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Visions of the Future Paperback – October 16, 2015
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Top Customer Reviews
This book solves the dilemma. Wikipedia acknowledges well over 2,000 authors and the list of science fiction titles is in the thousands also. When I walk down isles of science fiction in Barnes & Noble I’m overwhelmed. I wanted an easier and more effective way to explore the genre. Visions of the Future is like a guide to the multiple types of science fiction and provides a taste of the best of the best author’s writing style. This book streamlines the search process leading you to authors who best fits your taste.
Rick L. Sacramento, CA
Catherine Asaro's "Light and Shadow" and Brenda Cooper's "My Father's Singularity" were also favorites of mine. I especially liked how Asaro included five pages of notes at the end of her story explaining how Riemann surfaces worked and how they could be used for faster than light travel.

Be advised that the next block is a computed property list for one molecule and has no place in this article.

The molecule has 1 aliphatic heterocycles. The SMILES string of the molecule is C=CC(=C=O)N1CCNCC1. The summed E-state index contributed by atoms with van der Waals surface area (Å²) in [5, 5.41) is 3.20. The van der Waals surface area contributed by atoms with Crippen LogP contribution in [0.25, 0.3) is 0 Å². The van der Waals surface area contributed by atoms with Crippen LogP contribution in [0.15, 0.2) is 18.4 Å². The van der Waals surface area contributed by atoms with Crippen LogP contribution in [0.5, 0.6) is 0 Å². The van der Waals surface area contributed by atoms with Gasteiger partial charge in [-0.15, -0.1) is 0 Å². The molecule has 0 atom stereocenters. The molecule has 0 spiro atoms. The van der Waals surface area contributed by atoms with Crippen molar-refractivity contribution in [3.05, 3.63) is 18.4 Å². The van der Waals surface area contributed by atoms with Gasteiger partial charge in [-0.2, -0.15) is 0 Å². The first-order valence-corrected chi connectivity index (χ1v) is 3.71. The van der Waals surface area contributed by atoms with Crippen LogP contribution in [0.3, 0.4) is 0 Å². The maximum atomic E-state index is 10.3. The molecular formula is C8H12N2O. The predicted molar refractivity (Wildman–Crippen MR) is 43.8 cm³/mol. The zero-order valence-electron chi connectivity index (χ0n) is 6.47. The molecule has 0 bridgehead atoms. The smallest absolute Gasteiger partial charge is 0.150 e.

The luminaries who did nonfiction at the end of the book were quite educational. It was neat to hear from people such as Ray Kurzweil and Martin Rees. (Martin is Astronomer Royal for the United Kingdom.)
I was intrigued and pleased with the variety of stories and the possible outcomes given by the authors. Everyone will like something in the book, I liked a great deal.
Unfortunately, the poor stories suffer from echo-chamber ideas - 'global warming' rears its boogey-man head quite often, religion is bad (not murderous religions, mind you, just ones that are safe to criticize), capitalists are evil, etc etc. I knew I was down the rabbit hole when one story even started with a 'trigger warning' that 'both the religious and atheists may be offended by this story.' Eh, whatever - I was more offended that the author thinks that the Tea Party is 'made up of people who don't think they should have to pay taxes.'
In the back are a handful of non-fiction essays which are all apparently available elsewhere, so it looks like this is the 'filler section'